Daily Report

Dec. 5, 2013

Dec. 6, 2013 The Air Force Academy and the Air Force Office of Special Investigations are pushing back against a recent article published in the Colorado Springs Gazette, which claimed the Air Force recruited cadets to spy on fellow cadets for a host of criminal activities and then “disavowed them.”

Gazette reporters identified four informants, three of whom agreed to speak about their experiences with OSI, according to the report. All three informants said the program must change, according to the article.

“It’s contradictory to everything the academy is trying to do,” Vianca Torres, one of the informants, told the newspaper. “They say we are one big family and to trust each other, then they make you lie to everyone.”

The article talked extensively about former cadet Eric Thomas, who worked as an informant before he was kicked out of the Academy in April—one month before graduation.

According to the article, OSI ordered Thomas to wear a recorder as he infiltrated Academy cliques, set up drug buys, and tailed “suspected rapists.” He was then asked to feed that information back to OSI. In addition, the article states Thomas was “regularly directed by agents to break Academy rules.”

“I worked on dozens of cases, did a lot of good, and when it all hit the fan, they didn’t know me anymore,” Thomas told the Gazette.

The Academy says that just isn’t true.

The article “does not portray an accurate or complete view” of Thomas’ activities during his time at the Academy, according to a USAFA statement released Wednesday.

Thomas was the focus of the Gazette’s profile, but the USAFA claims his statements are at odds with the facts. Thomas’ pattern of misconduct began his freshman year, the Academy claims, and he accumulated many demerits, confinements, and restrictions prior to his work with OSI.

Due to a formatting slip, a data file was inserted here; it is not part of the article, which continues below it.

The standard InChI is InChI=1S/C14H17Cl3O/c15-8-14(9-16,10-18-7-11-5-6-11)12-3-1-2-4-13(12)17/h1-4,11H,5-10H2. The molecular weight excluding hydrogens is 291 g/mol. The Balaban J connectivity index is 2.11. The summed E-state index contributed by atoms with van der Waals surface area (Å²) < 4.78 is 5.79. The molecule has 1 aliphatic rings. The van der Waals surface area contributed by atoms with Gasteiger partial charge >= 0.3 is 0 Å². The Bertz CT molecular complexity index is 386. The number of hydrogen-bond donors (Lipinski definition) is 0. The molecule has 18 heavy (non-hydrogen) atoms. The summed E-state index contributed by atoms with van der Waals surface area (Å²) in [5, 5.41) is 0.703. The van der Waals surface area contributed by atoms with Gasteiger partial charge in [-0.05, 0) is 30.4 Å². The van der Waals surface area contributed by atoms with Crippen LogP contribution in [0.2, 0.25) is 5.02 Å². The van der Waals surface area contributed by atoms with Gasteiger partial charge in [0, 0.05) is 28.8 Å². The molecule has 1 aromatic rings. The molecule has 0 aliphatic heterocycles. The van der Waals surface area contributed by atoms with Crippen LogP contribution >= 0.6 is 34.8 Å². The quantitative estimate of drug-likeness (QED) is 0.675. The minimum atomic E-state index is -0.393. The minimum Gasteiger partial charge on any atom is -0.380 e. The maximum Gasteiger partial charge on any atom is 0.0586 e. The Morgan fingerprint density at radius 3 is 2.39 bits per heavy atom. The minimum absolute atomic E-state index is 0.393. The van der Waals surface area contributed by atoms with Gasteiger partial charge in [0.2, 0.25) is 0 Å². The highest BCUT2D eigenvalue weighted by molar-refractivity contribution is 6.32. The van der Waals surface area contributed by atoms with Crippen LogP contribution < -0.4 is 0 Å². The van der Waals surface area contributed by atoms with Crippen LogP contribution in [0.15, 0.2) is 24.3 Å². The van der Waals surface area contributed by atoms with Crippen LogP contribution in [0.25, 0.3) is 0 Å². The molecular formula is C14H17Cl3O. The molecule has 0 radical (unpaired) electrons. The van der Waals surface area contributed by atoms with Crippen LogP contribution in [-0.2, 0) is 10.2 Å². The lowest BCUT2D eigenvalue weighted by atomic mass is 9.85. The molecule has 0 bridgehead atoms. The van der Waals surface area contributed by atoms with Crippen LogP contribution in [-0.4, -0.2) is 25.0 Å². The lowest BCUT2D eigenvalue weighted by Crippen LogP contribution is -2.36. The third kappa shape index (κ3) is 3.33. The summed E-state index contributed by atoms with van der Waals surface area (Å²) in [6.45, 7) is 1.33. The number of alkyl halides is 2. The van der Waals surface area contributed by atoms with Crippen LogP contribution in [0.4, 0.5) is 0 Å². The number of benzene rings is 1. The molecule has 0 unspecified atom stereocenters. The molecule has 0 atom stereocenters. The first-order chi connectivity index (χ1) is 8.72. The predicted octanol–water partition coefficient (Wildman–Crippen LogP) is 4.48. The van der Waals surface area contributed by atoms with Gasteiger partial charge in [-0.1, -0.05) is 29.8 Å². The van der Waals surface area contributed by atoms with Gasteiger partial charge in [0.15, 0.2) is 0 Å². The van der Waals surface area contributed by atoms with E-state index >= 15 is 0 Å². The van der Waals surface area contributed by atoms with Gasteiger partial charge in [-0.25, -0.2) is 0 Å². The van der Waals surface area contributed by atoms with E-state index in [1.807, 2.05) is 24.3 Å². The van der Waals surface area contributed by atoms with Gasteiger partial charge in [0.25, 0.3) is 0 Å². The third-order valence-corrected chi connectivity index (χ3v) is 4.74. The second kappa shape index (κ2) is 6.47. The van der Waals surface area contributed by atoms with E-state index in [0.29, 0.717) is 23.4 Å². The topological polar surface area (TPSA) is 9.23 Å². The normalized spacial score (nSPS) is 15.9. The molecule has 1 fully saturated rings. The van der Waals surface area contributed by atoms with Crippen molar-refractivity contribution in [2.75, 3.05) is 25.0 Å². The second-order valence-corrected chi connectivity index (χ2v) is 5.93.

The Academy also says his informant work began in December 2011, not 2010 as stated in the article. And, Thomas was allegedly “already a part” of the social circles OSI was attempting to investigate, according to the Academy statement.

Thomas “was told that he was not allowed to violate the law, Air Force or DOD policies, or Academy rules. Mr. Thomas acknowledged these instructions in writing,” according to the Academy statement.

“At no time did AFOSI agents ask then cadet Thomas to violate this agreement,” the statement reads.

In a separate statement OSI defended the service-wide informant program as a “recognized, legitimate, and sanctioned technique used by all law enforcement agencies.” OSI says it regularly briefs USAF commanders on informant cases. AFOSI will continue to oversee the overall program, however, USAFA Superintendent Lt. Gen. Michelle Johnson will provide oversight of Academy informants, Academy spokesman Meade Warthen told the Daily Report.

“The AFOSI confidential informant program is an important and time-proven investigative tool successfully used to detect ongoing criminal activity, resolve criminal allegations, and ultimately maintain a high level of good order and discipline in the Air Force,” states the AFOSI release.